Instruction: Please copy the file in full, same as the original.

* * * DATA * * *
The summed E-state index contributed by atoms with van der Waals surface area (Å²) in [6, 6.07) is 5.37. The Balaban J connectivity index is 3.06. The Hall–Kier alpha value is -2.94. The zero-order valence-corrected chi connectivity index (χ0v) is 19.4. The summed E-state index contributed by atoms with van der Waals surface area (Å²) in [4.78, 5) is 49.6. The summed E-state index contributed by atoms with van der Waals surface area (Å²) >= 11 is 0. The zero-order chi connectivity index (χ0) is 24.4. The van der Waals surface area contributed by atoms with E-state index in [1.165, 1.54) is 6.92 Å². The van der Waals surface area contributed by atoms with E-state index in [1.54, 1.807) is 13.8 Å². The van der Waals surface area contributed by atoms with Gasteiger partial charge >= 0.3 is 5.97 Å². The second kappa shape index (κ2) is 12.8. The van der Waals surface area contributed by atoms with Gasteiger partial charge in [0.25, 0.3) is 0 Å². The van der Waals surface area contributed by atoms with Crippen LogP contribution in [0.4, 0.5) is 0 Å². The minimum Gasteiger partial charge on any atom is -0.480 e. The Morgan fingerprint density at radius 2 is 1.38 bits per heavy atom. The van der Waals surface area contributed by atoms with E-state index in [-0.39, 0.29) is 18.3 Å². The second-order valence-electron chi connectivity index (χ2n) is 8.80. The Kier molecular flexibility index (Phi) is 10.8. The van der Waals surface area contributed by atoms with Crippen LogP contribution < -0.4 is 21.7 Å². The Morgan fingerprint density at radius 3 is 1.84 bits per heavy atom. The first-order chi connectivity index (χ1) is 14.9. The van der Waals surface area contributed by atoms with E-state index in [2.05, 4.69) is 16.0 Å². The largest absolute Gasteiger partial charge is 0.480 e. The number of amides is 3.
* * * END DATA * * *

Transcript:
The summed E-state index contributed by atoms with van der Waals surface area (Å²) in [6, 6.07) is 5.37. The Balaban J connectivity index is 3.06. The Hall–Kier alpha value is -2.94. The zero-order valence-corrected chi connectivity index (χ0v) is 19.4. The summed E-state index contributed by atoms with van der Waals surface area (Å²) in [4.78, 5) is 49.6. The summed E-state index contributed by atoms with van der Waals surface area (Å²) >= 11 is 0. The zero-order chi connectivity index (χ0) is 24.4. The van der Waals surface area contributed by atoms with E-state index in [1.165, 1.54) is 6.92 Å². The van der Waals surface area contributed by atoms with E-state index in [1.54, 1.807) is 13.8 Å². The van der Waals surface area contributed by atoms with Gasteiger partial charge >= 0.3 is 5.97 Å². The second kappa shape index (κ2) is 12.8. The van der Waals surface area contributed by atoms with Gasteiger partial charge in [0.25, 0.3) is 0 Å². The van der Waals surface area contributed by atoms with Crippen LogP contribution in [0.4, 0.5) is 0 Å². The minimum Gasteiger partial charge on any atom is -0.480 e. The Morgan fingerprint density at radius 2 is 1.38 bits per heavy atom. The van der Waals surface area contributed by atoms with E-state index in [-0.39, 0.29) is 18.3 Å². The second-order valence-electron chi connectivity index (χ2n) is 8.80. The Kier molecular flexibility index (Phi) is 10.8. The van der Waals surface area contributed by atoms with Crippen LogP contribution < -0.4 is 21.7 Å². The Morgan fingerprint density at radius 3 is 1.84 bits per heavy atom. The first-order chi connectivity index (χ1) is 14.9. The van der Waals surface area contributed by atoms with E-state index in [2.05, 4.69) is 16.0 Å². The largest absolute Gasteiger partial charge is 0.480 e. The number of amides is 3.